Making Camilla’s chickpea flour banana cake (with variations)

  • 1.5 cups chickpea flour
  • 1.5 teaspoon baking powder
  • 0.75 teaspoon baking soda
  • 1 teaspoon ground cinnamon
  • 0.5 teaspoon salt
  • 2 large eggs
  • 2 teaspoons honey (Camilla uses 0.5 cups sugar)
  • 2 teaspoons nut butter (your own choice preference)
  • 0.5 cup plain yogurt
  • 2 large mashed bananas
  • 0.25 cup melted coconut oil
  • 20g Pulsin Pea Protein powder
  1. Preheat oven to 190 degrees C.  Lightly grease a 9 inch square baking tray.
  2. Mix all the dry ingredients in a large bowl (flour, baking powder, baking soda, and cinnamon).
  3. Whisk the eggs, sugar, yogurt, banana and oil in another bowl until well blended.
  4. Add the wet mixture to the flour mixture stirring just until moist.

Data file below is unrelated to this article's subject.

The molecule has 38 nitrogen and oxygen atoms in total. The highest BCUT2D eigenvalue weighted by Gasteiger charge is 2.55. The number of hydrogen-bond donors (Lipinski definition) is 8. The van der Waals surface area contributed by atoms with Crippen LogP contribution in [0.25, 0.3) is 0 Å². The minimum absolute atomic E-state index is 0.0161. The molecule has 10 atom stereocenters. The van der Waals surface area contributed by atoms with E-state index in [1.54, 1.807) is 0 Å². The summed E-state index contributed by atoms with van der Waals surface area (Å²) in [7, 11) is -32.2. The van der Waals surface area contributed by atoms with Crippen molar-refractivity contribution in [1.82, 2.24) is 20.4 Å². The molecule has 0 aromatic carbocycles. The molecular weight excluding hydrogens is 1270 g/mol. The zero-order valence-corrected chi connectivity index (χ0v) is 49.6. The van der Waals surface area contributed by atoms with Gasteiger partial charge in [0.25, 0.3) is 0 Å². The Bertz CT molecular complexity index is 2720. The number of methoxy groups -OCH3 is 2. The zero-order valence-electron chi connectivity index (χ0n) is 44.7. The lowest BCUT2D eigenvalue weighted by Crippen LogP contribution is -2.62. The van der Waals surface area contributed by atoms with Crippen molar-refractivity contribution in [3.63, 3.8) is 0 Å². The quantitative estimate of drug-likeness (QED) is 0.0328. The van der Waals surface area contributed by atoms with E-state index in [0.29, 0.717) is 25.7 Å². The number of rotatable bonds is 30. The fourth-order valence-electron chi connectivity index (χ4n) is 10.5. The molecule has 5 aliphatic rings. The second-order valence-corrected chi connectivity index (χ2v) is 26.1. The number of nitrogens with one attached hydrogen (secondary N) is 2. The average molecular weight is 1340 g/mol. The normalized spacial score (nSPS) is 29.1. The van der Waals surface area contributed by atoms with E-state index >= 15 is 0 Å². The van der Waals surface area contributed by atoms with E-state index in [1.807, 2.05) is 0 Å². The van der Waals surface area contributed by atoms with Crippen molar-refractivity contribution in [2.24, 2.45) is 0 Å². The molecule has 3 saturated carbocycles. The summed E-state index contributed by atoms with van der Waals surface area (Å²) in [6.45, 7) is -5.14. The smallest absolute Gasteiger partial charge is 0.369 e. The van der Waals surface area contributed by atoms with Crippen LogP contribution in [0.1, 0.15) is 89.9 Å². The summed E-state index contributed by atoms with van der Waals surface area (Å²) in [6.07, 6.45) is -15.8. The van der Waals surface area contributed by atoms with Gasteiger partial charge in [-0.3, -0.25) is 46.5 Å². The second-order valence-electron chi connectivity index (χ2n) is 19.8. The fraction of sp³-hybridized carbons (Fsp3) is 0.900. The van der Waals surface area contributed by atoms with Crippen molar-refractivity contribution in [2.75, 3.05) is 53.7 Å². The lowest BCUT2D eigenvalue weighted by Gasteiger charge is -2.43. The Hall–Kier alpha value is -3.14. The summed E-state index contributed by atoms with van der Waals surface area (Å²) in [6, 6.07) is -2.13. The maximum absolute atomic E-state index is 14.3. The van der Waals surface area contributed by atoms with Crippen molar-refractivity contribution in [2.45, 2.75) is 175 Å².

5. Pour the batter into the prepared pan
  6. Bake for 18 to 22 minutes.
  7. Cool cake in the pan for 10 minutes then cool completely on a wire rack.

October 13, 2017 at 12:02 pm 3 comments

Woops, the downside of blogging from a phone

Dear followers,

I apologise for publishing 2 incomplete draft posts accidentally this week. Using my phone to take photos and write posts in order to blog more frequently has not resulted in the connection with you that I’d intended. I can’t even blame the kids now that this new phone requires my thumb print to even turn on. I am having words with my errant thumb even as I type. I’m hopeful it will not happen again. (I shall remove this post in a couple of days!)

October 12, 2017 at 12:31 pm Leave a comment

big shadows

worry gives a small thing a big shadow

.
”The nice thing about being a second time Mum is that you know what to expect (from pregnancy through to life with a newborn). And the wisdom that comes with age is that fretting about ifs, buts and maybes doesn’t prepare you any better if those worries become reality. So with less than 6 weeks to go now until baby I’m waddling along in a bubble of ”I’ve got this” Mumma courage”
– Me, Feb 2016